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Ikigami manga

I just wrapped up a couple mangas this weekend, one of them being the first volume of Ikigami, The Ultimate Limit. Set in contemporary Japan, the story builds off the premise that the Japanese government feels its people aren't recognizing how precious life is. To remedy this, they pass The National Welfare Act to coax people into living life to the fullest.

Under the act, all children are given an injection during elementary school. 1 in 1000 are injected with a capsule that will kill them before they reach the age of 25. Nobody knows who gets the capsules with the injection so the hope is people will take advantage of every opportunity to live well.

Those who are scheduled to die receive an Ikigami, a death notice, alerting the person when they have 24 hours to live. The stories in volume 1 revolved around two Ikigami recipients and the agent who delivers the death notices. As these vignettes unravel, Motoro Mase (the manga's creator) explores the lives of the recipients and how they react after receiving notification. Riding along with these pieces, the agent's own impressions of the process are explored as well.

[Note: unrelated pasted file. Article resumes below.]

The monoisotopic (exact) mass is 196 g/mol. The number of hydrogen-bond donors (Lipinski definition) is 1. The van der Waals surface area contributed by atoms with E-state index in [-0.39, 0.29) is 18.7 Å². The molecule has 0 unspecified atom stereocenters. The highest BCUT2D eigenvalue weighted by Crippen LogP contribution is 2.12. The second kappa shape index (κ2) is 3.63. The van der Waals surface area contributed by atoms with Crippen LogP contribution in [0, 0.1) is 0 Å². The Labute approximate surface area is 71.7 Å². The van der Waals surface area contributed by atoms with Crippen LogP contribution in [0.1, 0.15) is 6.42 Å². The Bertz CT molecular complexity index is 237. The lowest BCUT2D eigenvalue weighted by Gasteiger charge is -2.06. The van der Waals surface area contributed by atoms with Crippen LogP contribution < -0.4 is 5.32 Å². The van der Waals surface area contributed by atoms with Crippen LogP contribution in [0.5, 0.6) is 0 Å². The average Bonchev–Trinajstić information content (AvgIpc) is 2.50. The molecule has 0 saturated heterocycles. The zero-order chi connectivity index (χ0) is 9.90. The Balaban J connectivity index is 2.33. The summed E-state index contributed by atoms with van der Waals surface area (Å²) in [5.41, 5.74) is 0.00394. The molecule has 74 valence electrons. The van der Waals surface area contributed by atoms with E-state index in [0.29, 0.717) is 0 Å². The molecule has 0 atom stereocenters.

The first volume was entertaining, thought-provoking, and touching at times. I won't say anything else here except that I enjoyed it and I recommend it to anyone who likes mangas that tackle issues of an individual's place/role in society.

I noticed there is also a film adaptation of Ikigami, which I'm going to check out as soon as I finish the available volumes of the manga.

Posted via LiveJournal app for iPad.


Purple Tentacle
Michael Rutledge

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April 2015


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